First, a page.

RINGS: National champion footballers get rings

J. Michael Moore

Jason Michael walked into Smith Stadium as a civilian Saturday.

He wasn’t wearing a helmet or pads.

He wasn’t the field general fans remembered from last season’s national championship team.

But though he walked in wearing jeans and a long-sleeved T-shirt, he walked out wearing gold.

The 2002 Division I-AA National Champion Hilltoppers closed out their celebration yesterday, getting their championship rings.

The 2003 season begins against Union in 123 days.

The large circles of gold gleamed all over the Smith Stadium track, drawing smiles, laughs and gawks.

The more than 130 rings for players, staff and administrators came in with a price tag of over $30,000.

Over 60 of the rings were sponsored by members of the community.

Head coach David Elson called the ceremony “the culmination of the greatest football season in the history of Western Kentucky football.”

“We’re going to commit to you that for the next 123 days, that we’re going to work harder than anyone else in the United States of America to come out here and defend the national championship,” he said to about 300 fans.

Current quarterback Casey Rooney was quick to put on his new piece of hardware.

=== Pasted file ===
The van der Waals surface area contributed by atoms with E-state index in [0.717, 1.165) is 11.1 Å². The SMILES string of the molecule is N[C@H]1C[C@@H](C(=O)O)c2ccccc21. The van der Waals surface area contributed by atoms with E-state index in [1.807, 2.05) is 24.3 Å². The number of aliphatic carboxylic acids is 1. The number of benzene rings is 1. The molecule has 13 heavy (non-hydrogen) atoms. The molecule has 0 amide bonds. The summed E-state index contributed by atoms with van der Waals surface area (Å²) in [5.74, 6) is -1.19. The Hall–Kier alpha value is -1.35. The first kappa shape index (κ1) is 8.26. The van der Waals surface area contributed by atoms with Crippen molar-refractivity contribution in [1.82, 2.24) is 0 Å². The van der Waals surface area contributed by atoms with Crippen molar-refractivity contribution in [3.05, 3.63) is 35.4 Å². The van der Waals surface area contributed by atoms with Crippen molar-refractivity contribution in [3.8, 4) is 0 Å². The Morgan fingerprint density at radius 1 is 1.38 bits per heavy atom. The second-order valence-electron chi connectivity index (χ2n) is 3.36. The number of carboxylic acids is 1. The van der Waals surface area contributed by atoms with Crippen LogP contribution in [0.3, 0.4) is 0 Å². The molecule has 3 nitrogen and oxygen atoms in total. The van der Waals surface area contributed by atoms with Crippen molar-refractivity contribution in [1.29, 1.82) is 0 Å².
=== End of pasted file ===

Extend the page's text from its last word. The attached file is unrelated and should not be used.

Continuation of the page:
It will be easy to recognize a Hilltopper player for the last two weeks of school, at least those like Rooney, who plan on wearing the ring as much as possible for the next several days.

“The seniors are probably mad,” Rooney said turning his hand to get an all-around look at the ring. “But I’ve got another year to show it off.”

Michael couldn’t help but flash his gold companion, especially since he’s no longer on campus. He graduated in December with an engineering degree.

“It’s still kind of hard to believe four years are gone,” he said. “It’s a tough transition, leaving yourself as a player.”

Michael is now a graduate student at Tennessee, studying civil engineering. He is also a graduate assistant with the Volunteer football team.

He was named Western’s Male Athlete of the Year last week.

Ever modest, Michael talks like he’s still the Hilltopper quarterback.

“Those individual things are great,” he said. “But none of those compare to what we did as a team last year.”

He said he’s honored to receive the award – the first awarded to a football player since Willie Taggart – but is quick to push the ability of the guys who played around him.

Michael, a Louisa native, tallied 2,303 yards of total offense last fall.

Even thought he was not included in the voting, Elson said he would have been upset if anyone else had gotten selected.

“This is an absolute no-brainer,” he said. “If he doesn’t get it, we might have the first controversy with me as the head coach.”

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